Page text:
5 PHP Coding Standards You Will Love And How To Use Them

  • Post author:
  • Post last modified:2021-01-15
  • Post category:Code Review
  • Reading time:16 mins read

Table of Contents

  1. PSR-2 Coding Style Guide
  2. CakePHP Coding Standards
  3. Symfony Coding Standards
  4. WordPress Coding Standards
  5. FuelPHP Coding Standards
  6. Referenced Articles

Setting a coding standard is very important in team development. Agreeing on one coding standard helps keep your code neat and easy to read and also makes it easy to see the difference in your code when reviewing them. Unfortunately, coding standards for PHP are different between frameworks and PHP versions. For example, method names are to be written in various styles, such as camelCase, snake_case and so on. Rules for naming namespaces and classes and how to use indents and spaces are also different. In this article, we will introduce several well-known PHP coding standards.

1. PSR-2 Coding Style Guide

About PSR

PSR is a standard established by PHP-FIG(PHP Framework Interop Group). PHP has various frameworks and libraries such as Zend Framework and Symfony, but all have slightly different coding standards. So PHP-FIG, having involved members from each framework, established a coding standard that could be used for all PHP frameworks…PSR.

PSR consists of several standards such as PSR-1, PSR-2 and PSR-4. PSR-0 and PSR-4 are coding standards for PHP’s autoloaders, and PSR-1 and PSR-2 are basic coding standards. Currently, PSR-2 is becoming the most common coding standard for PHP.

PSR-0 and PSR-4

PSR-0 and PSR-4 are both standards concerning namespaces, class names and file paths. Since October 2014, PSR-0 has been deprecated. PSR-4 is now recommended as an alternative. https://www.php-fig.org/psr/psr-0/ Since PHP has an autoload mechanism, each class name with a namespace must have one corresponding file path.

PSR-0

In PSR-0, the following rules are defined for the correspondence between class names with a namespace and file paths:

  • Replace in namespaces with directory separator /
  • Replace _ in class names with directory separator /
  • Add .php to the end

For example, correspondence between class names and file paths are as below:

Class Name with NamespaceCorresponding File PathNotesvendornamenamespaceClassName/project/path/namespace/ClassName.php are replaced with /vendornamename_spaceClassName/project/path/name_space/ClassName.php_ in namespaces don’t have any special meaningvendornamename_spaceClass_Name/project/path/name_space/Class/Name.php_ in class names are replaced with /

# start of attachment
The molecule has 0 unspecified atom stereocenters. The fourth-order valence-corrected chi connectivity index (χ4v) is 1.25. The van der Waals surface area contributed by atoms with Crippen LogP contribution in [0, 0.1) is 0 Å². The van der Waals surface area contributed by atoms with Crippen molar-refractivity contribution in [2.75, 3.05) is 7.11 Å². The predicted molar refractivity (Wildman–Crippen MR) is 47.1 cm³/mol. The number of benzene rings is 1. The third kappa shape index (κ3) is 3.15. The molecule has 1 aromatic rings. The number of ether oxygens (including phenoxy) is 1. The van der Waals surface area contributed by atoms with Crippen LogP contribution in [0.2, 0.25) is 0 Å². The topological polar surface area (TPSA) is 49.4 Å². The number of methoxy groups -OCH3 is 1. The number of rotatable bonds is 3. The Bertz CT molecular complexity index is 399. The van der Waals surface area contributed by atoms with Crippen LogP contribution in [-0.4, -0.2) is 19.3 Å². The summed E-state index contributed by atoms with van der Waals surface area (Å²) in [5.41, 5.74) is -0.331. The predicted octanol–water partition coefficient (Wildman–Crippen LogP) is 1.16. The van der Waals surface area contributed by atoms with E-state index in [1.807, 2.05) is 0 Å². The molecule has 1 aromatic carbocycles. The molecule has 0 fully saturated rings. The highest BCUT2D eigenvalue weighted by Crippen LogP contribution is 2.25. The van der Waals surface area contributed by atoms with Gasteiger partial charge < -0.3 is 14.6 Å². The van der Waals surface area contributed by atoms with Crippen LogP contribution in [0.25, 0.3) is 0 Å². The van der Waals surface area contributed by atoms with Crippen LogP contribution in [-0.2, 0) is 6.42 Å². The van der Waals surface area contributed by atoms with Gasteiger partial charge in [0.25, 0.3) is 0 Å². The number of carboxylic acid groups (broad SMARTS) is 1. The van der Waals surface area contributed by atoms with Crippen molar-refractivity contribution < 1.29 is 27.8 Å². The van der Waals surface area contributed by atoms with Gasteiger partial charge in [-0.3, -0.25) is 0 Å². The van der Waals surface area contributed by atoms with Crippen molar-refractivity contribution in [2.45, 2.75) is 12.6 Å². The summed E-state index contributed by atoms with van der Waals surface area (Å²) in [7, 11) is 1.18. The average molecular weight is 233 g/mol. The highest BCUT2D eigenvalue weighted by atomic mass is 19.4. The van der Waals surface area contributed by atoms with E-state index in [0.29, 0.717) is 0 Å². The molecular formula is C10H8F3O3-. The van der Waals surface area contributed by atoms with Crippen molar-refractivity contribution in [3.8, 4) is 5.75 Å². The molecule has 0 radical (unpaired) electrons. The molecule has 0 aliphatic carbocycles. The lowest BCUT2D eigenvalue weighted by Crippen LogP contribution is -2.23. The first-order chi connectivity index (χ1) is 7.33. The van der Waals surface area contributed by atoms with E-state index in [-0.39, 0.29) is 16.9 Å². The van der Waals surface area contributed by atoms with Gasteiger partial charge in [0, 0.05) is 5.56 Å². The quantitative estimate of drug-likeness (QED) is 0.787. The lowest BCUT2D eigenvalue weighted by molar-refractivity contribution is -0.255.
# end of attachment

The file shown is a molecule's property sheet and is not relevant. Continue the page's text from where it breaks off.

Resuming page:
PSR-4

PSR-4 is a new standard replacing PSR-0. Major changes are:

  • _ in class names don’t have any special meaning

Therefore, file paths corresponding to vendornamename_spaceClass_Name are

  • PSR-0: /project/path/name_space/Class/Name.php
  • PSR-4: /project/path/name_space/Class_Name.php

Why there are both PSR-0 and PSR-4

Namespaces for PHP were implemented from PHP5. Namespaces don’t exist in previous PHP versions. When there were no namespaces, there was a problem where class names often conflicted.

For example, you couldn’t define a class named ‘Mysql’ if there was another class defined by that name in one of your imported libraries. In such situations, the common practice was to add a prefix with the project’s name, like Zend_Mysql. PSR-0 made it able to handle such class names with prefixes like namespaces.

Like this, PSR-0 is a standard made to work with older codes. Even though it is deprecated, there might be a chance PSR-0 is more suitable than PSR-4 when using old PHP. However, using PSR-4 is recommended for new projects.

PSR-1 Basic Coding Standard

The more basic parts of PHP coding standards are defined in PSR-1. For example:

  • Only <?php or <?= are allowed for PHP tags
  • Files must be in UTF-8 without BOM(Byte Order Mark)
  • Namespaces and class names must follow the standards in PSR-0 and PSR-4
  • Class names must be defined in UpperCamelCase
  • Class variables must be defined in UPPER_SNAKE_CASE
  • Method names must be defined in camelCase

Standard functions in PHP are defined in snake_case, but in PSR-1, method names must be defined in camelCase. There are no explicit rules for variable and property names, so you can use whichever style you like, but it is noted that they should be consistent. For example, defining normal properties in camelCase and static properties in UpperCamelCase like below:

class Something
{
    public $normalPropterty;
    public static $StaticProperty;
}

PSR-2 Coding Style Guide

PSR-2 is an extension of the PSR-1 coding standard. Some examples of its contents are:

  • You must follow PSR-1 coding standards
  • 4 spaces must be used for indents. Using tabs is not allowed
  • There is no limit to line length, but it should be under 120 characters, and best if under 80
  • You must put a newline before curly braces for classes and methods
  • Methods and properties must be defined with abstract/final first, followed with public/protected, and finally static.
  • You must not put a newline before curly braces in conditional statements
  • You must not put any spaces before ( and ) in conditional statements

CakePHP and Symfony, which will be explained later on in this article, are based on this PSR-2 standard.